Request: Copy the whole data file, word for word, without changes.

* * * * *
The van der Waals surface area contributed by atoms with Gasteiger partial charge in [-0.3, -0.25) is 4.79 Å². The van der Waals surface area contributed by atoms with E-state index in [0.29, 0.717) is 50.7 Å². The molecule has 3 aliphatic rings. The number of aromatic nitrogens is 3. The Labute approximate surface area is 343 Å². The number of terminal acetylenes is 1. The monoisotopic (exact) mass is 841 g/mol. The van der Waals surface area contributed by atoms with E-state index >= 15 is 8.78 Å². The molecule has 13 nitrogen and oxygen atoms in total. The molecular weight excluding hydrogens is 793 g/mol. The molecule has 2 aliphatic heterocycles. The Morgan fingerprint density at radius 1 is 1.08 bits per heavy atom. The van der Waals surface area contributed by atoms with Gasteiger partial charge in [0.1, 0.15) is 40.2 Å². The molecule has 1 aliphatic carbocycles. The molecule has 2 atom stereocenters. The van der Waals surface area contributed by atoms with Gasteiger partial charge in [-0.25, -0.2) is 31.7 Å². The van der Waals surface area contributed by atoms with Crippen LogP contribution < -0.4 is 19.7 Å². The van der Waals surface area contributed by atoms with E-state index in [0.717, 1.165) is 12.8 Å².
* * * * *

The van der Waals surface area contributed by atoms with Gasteiger partial charge in [-0.3, -0.25) is 4.79 Å². The van der Waals surface area contributed by atoms with E-state index in [0.29, 0.717) is 50.7 Å². The molecule has 3 aliphatic rings. The number of aromatic nitrogens is 3. The Labute approximate surface area is 343 Å². The number of terminal acetylenes is 1. The monoisotopic (exact) mass is 841 g/mol. The van der Waals surface area contributed by atoms with E-state index >= 15 is 8.78 Å². The molecule has 13 nitrogen and oxygen atoms in total. The molecular weight excluding hydrogens is 793 g/mol. The molecule has 2 aliphatic heterocycles. The Morgan fingerprint density at radius 1 is 1.08 bits per heavy atom. The van der Waals surface area contributed by atoms with Gasteiger partial charge in [0.1, 0.15) is 40.2 Å². The molecule has 1 aliphatic carbocycles. The molecule has 2 atom stereocenters. The van der Waals surface area contributed by atoms with Gasteiger partial charge in [-0.25, -0.2) is 31.7 Å². The van der Waals surface area contributed by atoms with Crippen LogP contribution < -0.4 is 19.7 Å². The van der Waals surface area contributed by atoms with E-state index in [0.717, 1.165) is 12.8 Å².